Based on the classic novel, Agatha Christie – The ABC Murders is a unique graphic adventure. You take control of Detective Hercule Poirot (usually from a third-person perspective) exploring a handful of areas in the UK during your murder investigation.

If you haven’t read the book, you may want to before playing this game. Even though I don’t find it the most memorable of Christie’s writings, I’m glad to have the book in my collection. And I’m glad to have this game. It’s a flawed yet enjoyable outing, albeit one that’s a bit shorter than I’d have liked. My wife and I clocked just over five hours to beat it.

Part of the brevity stems from areas having limited points of interest. Which then leads to a limited inventory. I craved more to interact with, especially in the context of a detective adventure. I’d have gotten a kick out of hearing Poirot make observations, even on ordinary sights.

While on the subject, I’m happy to say every character’s fully voiced. The strong vocals make the game feel lively, despite the corpses piling up. This choice adds a tremendous amount of value to the package! You can equip subtitles, so you don’t miss a word due to the accents.

Some of the puzzles put Poirot in a first-person perspective. Here, you’ll rotate around and zoom in on objects, usually in a self-contained way. This is because if you exit out before finishing, you’ll need to start from scratch on your return. This decision doesn’t lead to an excess of repetition, but it does some. It’s a different approach, but not a better one.

Repetition also occurs when you need to examine each letter from the killer. Their typewriter has defects, and picking these up the first time was fun. But by the third, I started to wonder why I was still doing it manually, as they didn’t change. I’d have preferred watching Poirot figure it out. Passive, yes, but I never like feeling as if my time is being wasted.

It’s a balancing act, though. For instance, observation scenes can go by quickly. In these, you observe those you’re interviewing and read their body language to gauge their mood. A sound idea, but since the cursor shrinks as you get close to points of interest, it’s also relatively easy. I wish there were an option to disable it.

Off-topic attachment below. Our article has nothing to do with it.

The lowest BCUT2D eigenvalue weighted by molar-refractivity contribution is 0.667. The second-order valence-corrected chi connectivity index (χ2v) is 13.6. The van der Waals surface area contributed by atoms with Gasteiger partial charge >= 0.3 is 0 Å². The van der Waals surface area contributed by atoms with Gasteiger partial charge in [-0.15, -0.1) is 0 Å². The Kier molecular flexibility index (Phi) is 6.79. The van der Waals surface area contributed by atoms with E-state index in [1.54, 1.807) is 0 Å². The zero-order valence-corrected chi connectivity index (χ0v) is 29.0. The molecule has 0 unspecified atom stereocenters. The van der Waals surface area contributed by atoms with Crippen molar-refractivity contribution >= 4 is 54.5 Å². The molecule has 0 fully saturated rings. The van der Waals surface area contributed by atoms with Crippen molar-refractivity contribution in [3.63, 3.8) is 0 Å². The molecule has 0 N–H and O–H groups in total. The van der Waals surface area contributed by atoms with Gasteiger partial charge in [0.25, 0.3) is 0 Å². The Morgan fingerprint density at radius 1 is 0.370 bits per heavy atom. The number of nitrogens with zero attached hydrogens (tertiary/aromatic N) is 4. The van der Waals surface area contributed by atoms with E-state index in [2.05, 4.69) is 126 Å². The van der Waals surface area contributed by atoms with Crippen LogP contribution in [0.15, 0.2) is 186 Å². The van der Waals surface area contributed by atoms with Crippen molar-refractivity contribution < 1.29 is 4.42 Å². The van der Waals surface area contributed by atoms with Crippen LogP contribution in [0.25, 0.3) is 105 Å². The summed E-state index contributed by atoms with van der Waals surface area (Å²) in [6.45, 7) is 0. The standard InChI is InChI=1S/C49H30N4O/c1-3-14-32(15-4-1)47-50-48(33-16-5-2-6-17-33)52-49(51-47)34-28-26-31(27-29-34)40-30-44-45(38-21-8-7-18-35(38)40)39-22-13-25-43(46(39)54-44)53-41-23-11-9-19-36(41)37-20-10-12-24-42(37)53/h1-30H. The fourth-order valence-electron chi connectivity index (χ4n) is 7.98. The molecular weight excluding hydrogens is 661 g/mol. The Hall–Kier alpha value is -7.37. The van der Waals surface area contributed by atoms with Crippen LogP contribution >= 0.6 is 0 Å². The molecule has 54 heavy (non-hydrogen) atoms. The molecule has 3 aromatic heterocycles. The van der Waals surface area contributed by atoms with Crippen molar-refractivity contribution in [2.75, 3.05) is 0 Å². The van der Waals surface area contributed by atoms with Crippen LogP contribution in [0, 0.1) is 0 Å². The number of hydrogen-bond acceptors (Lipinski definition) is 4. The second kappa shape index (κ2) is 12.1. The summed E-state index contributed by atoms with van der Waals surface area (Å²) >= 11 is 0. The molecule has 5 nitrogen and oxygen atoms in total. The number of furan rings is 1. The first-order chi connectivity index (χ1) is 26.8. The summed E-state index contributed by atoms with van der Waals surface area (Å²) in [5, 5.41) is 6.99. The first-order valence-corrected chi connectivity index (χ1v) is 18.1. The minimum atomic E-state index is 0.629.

One option that is available is an in-game hint system. It has time limitations, so you can’t spam it. The puzzles range in difficulty, and we only had occasion to reach for a hint once. But if you’re less experienced with games like this or want to play it simply to enjoy the story, it’s a thoughtful option to point you in the right direction.

With a smaller inventory, the timeless puzzles the genre is known for appear less frequently here. But this game does make you think. “Little grey cells” have you answering questions that Poirot is pondering by examining evidence you’ve collected. As an early example, if Poirot is wondering, “Is theft the motive for the crime?” you sort through a handful of clues to pick out the couple that proves yes or no. It’s a rewarding setup.

Cel shaded visuals aren’t’ what I think of for a game like this, and they look a bit odd up close. But when the camera’s moving from a pulled back angle, it works, and the game looks nice. Some areas are unscored, making for a quieter game, less the voice acting. It controls okay, but the lack of handheld play for a game like this is pretty shocking! It rightly deserves a call out.

Trophies and ego points (for acting as Poirot would) provide a smidge or replay incentive as you’re unlikely to get them all on your initial playthrough. That said, I’m not in a rush. One playthrough was enough to satisfy me.

A different kind of point-and-click adventure, Agatha Christie – The ABC Murders has both highs and lows on the Nintendo Switch. But it’s the quantity and quality of speech that pushes it over the edge for me, despite the inexplicable lack of handheld play.